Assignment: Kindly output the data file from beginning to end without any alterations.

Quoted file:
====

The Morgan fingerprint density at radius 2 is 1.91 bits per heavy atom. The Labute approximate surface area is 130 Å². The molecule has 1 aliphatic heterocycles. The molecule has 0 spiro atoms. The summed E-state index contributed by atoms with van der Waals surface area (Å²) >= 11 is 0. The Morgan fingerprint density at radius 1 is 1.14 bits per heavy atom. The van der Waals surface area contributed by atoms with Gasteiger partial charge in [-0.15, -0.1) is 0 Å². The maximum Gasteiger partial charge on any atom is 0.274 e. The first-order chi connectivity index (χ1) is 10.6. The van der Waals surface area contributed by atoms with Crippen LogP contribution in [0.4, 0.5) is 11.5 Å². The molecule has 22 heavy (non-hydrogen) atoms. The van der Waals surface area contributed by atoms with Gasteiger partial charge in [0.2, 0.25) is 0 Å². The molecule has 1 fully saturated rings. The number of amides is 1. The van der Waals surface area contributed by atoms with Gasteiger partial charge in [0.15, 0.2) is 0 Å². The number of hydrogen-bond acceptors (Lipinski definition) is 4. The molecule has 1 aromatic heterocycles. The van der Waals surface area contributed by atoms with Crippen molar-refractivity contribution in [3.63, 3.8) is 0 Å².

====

The Morgan fingerprint density at radius 2 is 1.91 bits per heavy atom. The Labute approximate surface area is 130 Å². The molecule has 1 aliphatic heterocycles. The molecule has 0 spiro atoms. The summed E-state index contributed by atoms with van der Waals surface area (Å²) >= 11 is 0. The Morgan fingerprint density at radius 1 is 1.14 bits per heavy atom. The van der Waals surface area contributed by atoms with Gasteiger partial charge in [-0.15, -0.1) is 0 Å². The maximum Gasteiger partial charge on any atom is 0.274 e. The first-order chi connectivity index (χ1) is 10.6. The van der Waals surface area contributed by atoms with Crippen LogP contribution in [0.4, 0.5) is 11.5 Å². The molecule has 22 heavy (non-hydrogen) atoms. The van der Waals surface area contributed by atoms with Gasteiger partial charge in [0.2, 0.25) is 0 Å². The molecule has 1 fully saturated rings. The number of amides is 1. The van der Waals surface area contributed by atoms with Gasteiger partial charge in [0.15, 0.2) is 0 Å². The number of hydrogen-bond acceptors (Lipinski definition) is 4. The molecule has 1 aromatic heterocycles. The van der Waals surface area contributed by atoms with Crippen molar-refractivity contribution in [3.63, 3.8) is 0 Å².